kashmir bomb

Indian security forces inspect the remains of a vehicle following an attack on a paramilitary Central Reserve Police Force convoy that killed at least 43 troopers and injured several others near Awantipur town in the Lethpora area of Kashmir about 30km south of Srinagar on Feb. 14. (STR/AFP/Getty Images)

SRINAGAR — In the worst ever terror attack in Jammu and Kashmir since militancy erupted in 1989, a suicide bomber Feb. 14 rammed his SUV packed with explosives into a CRPF bus on the Srinagar-Jammu highway in Pulwama district, killing at least 43 troopers and leaving the security established stunned.

The Pakistan-based Jaish-e-Mohammad claimed responsibility for the horror and released a video clip of the suicide bomber, a 'commander' identified as Adil Ahmad Dar, which it claimed was shot before the young man carried out the strike in Lethpora, about 30 km from here.

While precise details of the attack were still unclear, police sources said the suicide bomber-driven SUV came along the Central Reserve Police Force (CRPF) bus when a 78-vehicle convoy carrying 2,547 security personnel was going from the transit camp in Jammu to Srinagar and rammed it into the bus around 3.15 p.m., triggering a deafening explosion.

So devastating was the attack — one report spoke of 200 kg of explosives, including probably RDX, packed into the SUV — that the CRPF bus was left a mangled heap, many of its occupants losing their limbs.

CRPF officials said the bus which was the main target of the militants was destroyed fully while another CRPF vehicle was partly damaged. "It is difficult to believe how anyone in that bus could have survived," said a police officer.

Jammu and Kashmir Police chief Dilbag Singh said it could have been a suicide attack. This was confirmed by other officials later.

In a statement to a local news agency GNS, a caller claiming to be a spokesman of JeM said it was a 'fidayeen' (suicide) attack.

All the injured were shifted to the Army's 92 Base Hospital in the Badamibagh cantonment of Srinagar city. Some of them were in critical condition.

Prime Minister Narendra Modi led the nation in condemning the horror.

"The attack ... is despicable. I strongly condemn this dastardly attack. The sacrifices of our brave security personnel shall not go in vain. The entire nation stands shoulder to shoulder with the families of the brave martyrs," he tweeted.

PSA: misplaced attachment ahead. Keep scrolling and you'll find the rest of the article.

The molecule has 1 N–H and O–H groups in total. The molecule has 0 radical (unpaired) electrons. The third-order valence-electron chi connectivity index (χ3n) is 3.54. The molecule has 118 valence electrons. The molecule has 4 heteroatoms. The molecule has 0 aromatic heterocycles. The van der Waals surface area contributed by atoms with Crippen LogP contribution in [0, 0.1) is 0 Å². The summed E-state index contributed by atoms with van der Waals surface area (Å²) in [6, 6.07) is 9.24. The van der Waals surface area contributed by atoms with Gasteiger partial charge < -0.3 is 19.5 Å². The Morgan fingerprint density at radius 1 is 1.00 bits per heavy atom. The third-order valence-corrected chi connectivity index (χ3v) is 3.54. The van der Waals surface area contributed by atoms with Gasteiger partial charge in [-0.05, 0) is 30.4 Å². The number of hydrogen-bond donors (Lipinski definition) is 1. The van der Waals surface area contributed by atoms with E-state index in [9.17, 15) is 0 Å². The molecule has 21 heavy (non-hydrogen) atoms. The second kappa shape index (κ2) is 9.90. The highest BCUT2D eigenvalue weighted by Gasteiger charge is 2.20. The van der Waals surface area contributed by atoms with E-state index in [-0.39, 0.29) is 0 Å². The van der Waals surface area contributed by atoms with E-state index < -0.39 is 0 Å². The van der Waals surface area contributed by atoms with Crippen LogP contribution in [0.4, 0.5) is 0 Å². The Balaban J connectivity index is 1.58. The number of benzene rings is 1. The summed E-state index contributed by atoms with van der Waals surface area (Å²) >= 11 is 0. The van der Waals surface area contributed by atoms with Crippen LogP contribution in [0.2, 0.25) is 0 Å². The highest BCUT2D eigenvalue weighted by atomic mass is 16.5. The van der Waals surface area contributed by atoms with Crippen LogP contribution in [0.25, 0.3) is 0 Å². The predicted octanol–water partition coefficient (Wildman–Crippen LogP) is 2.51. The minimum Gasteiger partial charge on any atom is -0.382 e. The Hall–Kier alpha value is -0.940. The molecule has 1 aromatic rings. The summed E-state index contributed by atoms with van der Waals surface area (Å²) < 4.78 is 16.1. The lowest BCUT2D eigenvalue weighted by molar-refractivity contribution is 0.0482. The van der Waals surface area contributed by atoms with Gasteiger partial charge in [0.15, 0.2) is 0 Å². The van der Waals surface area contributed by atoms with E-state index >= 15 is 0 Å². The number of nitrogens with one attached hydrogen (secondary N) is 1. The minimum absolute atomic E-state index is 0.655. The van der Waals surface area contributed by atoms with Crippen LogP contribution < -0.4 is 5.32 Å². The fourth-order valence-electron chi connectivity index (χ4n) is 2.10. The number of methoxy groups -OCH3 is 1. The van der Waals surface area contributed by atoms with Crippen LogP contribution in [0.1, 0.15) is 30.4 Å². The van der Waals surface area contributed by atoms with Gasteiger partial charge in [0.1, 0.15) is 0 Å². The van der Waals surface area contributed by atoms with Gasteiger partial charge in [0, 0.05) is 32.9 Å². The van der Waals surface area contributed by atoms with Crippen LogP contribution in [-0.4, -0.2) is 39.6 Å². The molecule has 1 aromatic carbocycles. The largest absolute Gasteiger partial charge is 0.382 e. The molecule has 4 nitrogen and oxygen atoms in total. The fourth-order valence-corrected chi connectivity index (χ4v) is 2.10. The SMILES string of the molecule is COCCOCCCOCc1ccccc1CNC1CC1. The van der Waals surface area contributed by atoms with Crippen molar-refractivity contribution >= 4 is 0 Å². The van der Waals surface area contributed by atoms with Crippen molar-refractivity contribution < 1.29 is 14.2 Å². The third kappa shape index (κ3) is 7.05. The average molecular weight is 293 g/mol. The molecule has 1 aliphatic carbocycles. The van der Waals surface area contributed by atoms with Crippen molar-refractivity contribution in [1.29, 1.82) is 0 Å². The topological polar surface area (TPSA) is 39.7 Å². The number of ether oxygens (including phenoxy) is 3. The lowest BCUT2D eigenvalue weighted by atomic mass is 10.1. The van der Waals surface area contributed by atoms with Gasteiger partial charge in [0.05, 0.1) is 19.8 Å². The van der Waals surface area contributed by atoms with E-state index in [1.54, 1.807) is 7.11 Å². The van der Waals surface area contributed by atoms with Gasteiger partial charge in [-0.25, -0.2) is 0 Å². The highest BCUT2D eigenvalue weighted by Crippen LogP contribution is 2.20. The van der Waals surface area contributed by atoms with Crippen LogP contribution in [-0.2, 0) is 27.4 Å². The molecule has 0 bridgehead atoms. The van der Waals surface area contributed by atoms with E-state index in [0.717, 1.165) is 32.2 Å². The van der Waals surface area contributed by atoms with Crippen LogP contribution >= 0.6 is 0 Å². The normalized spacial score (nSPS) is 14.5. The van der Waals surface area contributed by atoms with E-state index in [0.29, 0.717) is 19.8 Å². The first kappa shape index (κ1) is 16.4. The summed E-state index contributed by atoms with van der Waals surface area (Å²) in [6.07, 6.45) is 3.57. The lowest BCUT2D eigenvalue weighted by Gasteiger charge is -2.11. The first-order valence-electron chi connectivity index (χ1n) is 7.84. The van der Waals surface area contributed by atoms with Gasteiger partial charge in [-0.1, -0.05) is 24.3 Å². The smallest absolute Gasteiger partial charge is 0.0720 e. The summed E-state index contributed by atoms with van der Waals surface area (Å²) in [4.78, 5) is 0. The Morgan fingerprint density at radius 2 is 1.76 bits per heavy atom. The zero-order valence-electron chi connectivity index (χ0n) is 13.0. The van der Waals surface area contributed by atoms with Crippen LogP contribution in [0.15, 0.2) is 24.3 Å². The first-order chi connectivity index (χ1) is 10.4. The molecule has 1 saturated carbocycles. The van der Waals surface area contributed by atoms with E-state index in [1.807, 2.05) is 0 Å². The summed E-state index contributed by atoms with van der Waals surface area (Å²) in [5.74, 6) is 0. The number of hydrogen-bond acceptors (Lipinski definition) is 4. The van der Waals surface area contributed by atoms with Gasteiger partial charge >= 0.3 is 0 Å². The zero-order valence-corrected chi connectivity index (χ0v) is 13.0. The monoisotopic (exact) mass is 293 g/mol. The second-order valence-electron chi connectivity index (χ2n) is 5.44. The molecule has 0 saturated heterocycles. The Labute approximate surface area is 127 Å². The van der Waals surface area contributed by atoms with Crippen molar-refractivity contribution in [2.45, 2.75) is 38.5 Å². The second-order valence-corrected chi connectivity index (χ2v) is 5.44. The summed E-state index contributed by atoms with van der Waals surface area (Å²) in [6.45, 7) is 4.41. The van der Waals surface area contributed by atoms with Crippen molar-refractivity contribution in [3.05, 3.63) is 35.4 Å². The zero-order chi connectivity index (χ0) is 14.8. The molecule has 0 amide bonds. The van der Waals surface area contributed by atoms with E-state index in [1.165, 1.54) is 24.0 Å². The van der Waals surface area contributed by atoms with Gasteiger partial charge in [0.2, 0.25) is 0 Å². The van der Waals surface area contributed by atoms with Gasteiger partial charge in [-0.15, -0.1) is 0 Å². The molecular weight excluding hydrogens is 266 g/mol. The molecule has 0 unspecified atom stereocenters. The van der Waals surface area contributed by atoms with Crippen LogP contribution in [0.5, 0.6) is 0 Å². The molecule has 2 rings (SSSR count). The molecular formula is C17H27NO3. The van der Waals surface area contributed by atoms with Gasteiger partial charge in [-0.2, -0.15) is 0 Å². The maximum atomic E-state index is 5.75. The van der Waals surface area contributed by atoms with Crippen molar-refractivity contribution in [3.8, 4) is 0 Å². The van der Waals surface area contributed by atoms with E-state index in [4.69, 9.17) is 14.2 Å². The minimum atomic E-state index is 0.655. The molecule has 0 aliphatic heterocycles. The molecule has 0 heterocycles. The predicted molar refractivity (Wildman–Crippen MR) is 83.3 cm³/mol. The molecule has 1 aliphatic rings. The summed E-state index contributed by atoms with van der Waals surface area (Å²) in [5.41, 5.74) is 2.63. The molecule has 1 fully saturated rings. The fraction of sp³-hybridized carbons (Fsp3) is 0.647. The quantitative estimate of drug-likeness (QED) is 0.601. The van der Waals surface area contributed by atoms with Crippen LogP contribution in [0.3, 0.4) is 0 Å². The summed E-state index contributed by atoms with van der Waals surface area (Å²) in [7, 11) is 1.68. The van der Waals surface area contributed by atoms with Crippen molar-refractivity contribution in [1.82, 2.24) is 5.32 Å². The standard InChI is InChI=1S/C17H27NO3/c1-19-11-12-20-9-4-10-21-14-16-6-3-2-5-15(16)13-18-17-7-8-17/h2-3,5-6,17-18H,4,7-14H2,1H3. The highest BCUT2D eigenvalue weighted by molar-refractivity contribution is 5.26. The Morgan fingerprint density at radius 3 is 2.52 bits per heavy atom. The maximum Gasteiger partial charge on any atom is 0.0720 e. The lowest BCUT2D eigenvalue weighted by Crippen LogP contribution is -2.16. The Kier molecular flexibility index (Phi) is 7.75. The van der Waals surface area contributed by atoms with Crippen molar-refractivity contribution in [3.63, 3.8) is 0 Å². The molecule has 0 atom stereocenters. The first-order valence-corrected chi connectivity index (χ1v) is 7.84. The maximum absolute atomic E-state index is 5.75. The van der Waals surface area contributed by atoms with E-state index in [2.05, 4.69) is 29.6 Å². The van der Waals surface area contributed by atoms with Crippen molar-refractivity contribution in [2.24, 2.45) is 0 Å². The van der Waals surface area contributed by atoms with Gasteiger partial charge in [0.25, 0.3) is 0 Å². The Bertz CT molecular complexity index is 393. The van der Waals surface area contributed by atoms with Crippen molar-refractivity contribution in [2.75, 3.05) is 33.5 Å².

Home Minister Rajnath Singh, who was to visit Bihar Feb. 15, is set to reach Srinagar instead. Home Secretary Rajiv Gauba cut short his visit to Bhutan to rush to Srinagar for a high-level security meeting on Friday.

"Today's dastardly attack ... is extremely painful and disturbing. I bow to each and every CRPF jawan who has sacrificed his life in service to the nation," Rajnath Singh said.

All traffic on the Srinagar-Jammu Highway came to an abrupt halt. Senior police and CRPF officers rushed to the spot for a post-explosion analysis.

An officer said the CRPF and police would carry out a detailed investigation to understand the circumstances in which the attack took place.

This is the worst single attack in Jammu and Kashmir since a nascent Pakistan-backed separatist campaign began in 1989. It is also the worst attack carried out by militants after the one on the Uri Army camp on September 18, 2016 left 19 soldiers dead — forcing New Delhi to launch 'surgical strikes' on terrorist camps in Pakistan.

Officials said the reason why so many CRPF personnel were on the move at one go was because the Srinagar-Jammu highway had been shut the past two days due to bad weather. The convoy left Jammu before dawn.

The Associated Press adds: A pre-recorded nine-minute video, circulated on social media sites, showed the purported attacker in combat clothes and surrounded by guns and grenades. He was identified by local news portals as a Kashmiri rebel named Adil Ahmed from the southern Pulwama area.

Later that day, thousands of people, chanting slogans such as “Brother Adil: your blood will bring revolution” and “Go India, go back,” marched to the militant’s village in solidarity. Government forces tried to stop the people from gathering, leading to clashes as groups of young people hurled stones at the troops, who fired tear gas. No injuries were immediately reported there.

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